Since cow comfort and production go hand in hand, good pasture management includes looking out for animal welfare. Flack recommends farmers consult a heat stress chart for their class of animals to know the heat and humidity at which their animals can experience heat stress. Farmers should also know the signs of heat stress and monitor animals for those early signs.
“Good grazing management by itself will actually help prevent heat stress at the lower temperatures,” adds Flack.
A well-managed pasture is filled with lush green pasture plants. “Right up to their eyeballs if it is the correct pre-grazing height,” notes Flack. “The temperature is going to be lower at the soil surface because of the tall shading plant material and that is where the cows muzzle is going to be. They are getting a lot of extra oxygen from those plants photosynthesizing. There is this really beneficial effect of the pasture canopy keeping things cool.”
Make sure there is plenty of water available and have a shade strategy. Shade needs are unique to a farm’s location, climate and landscape. A pasture with trees widely spaced with plenty of undergrowth for grazing is one ideal situation, notes Flack. Since not all farms have natural growing shade, fixed or mobile shade structures are an alternative.
“The problem with fixed non-portable shade is that you get a trampling effect underneath, and it is being focused in the same place all the time,” says Flack. “I’m more inclined to use a portable shade or move cows back to a barnyard, where you can manage the manure, the feed waste and the trampling impact.”
“Portable shade – if it is not going to blow away – is ideal, because the farmer can actually use the trampling impact under the shade strategically,” adds Flack. “You could do a trample seeding, intentionally trample a problematic weed area…You spread seed, then you put the animals in, they trample the seed in, then you pull them out for a couple months, and you get fantastic germination and establishment of new perennial pasture plants—if the soil moisture conditions and temperatures are right.”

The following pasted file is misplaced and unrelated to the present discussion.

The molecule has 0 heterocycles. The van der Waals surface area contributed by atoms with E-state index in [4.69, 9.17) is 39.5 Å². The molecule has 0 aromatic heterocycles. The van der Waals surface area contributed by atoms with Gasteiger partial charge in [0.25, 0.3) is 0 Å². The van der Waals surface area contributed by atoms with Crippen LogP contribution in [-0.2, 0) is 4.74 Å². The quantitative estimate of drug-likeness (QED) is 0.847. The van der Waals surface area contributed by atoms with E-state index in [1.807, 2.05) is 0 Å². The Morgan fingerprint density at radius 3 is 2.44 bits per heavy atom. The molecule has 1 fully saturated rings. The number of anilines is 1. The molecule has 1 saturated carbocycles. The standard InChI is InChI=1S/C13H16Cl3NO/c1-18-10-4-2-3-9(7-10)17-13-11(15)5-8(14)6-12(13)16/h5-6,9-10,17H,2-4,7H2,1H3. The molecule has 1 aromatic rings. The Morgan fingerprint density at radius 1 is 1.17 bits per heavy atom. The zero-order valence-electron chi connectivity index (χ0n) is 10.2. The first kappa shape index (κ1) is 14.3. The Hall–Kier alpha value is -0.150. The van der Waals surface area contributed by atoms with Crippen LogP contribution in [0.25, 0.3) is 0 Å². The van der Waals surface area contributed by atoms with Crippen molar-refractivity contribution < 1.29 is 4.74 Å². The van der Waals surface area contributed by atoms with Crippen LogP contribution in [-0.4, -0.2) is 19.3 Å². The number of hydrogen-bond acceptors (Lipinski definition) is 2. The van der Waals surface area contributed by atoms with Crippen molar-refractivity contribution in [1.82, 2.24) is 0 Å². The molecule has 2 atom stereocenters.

Your mobile shade solution
Shade Haven mobile shade structures can sustain winds up to 40 mph and are easily collapsed in case inclement weather. A Shade Haven can be transported with a truck, tractor or ATV. Three models provide up to 1200 square feet of shade to maximize animal comfort and productivity. Get more out of your pasture with portable shade.
Contact us today for more information or to arrange a demo.
Sarah Flack is an author and consultant specializing in pasture management for grass-based livestock farmers. Her books, workshops and videos empower farmers to create grazing and pasture management systems that work successfully for their unique situations. More information on upcoming workshops, books, videos and consulting services at sarahflackconsulting.com.
May 2-3 – Grazing Workshops in Chenango and Steuben County, NY
June 4-5 – Grazing Workshop at Green Mountain College, Poultney, VT
Aug. 9 – Grazing Workshop at Sweet Rowan Farm, VT
Aug. 16 – Full Day Grazing School, Stone Barns Center, Pocantico Hills, NY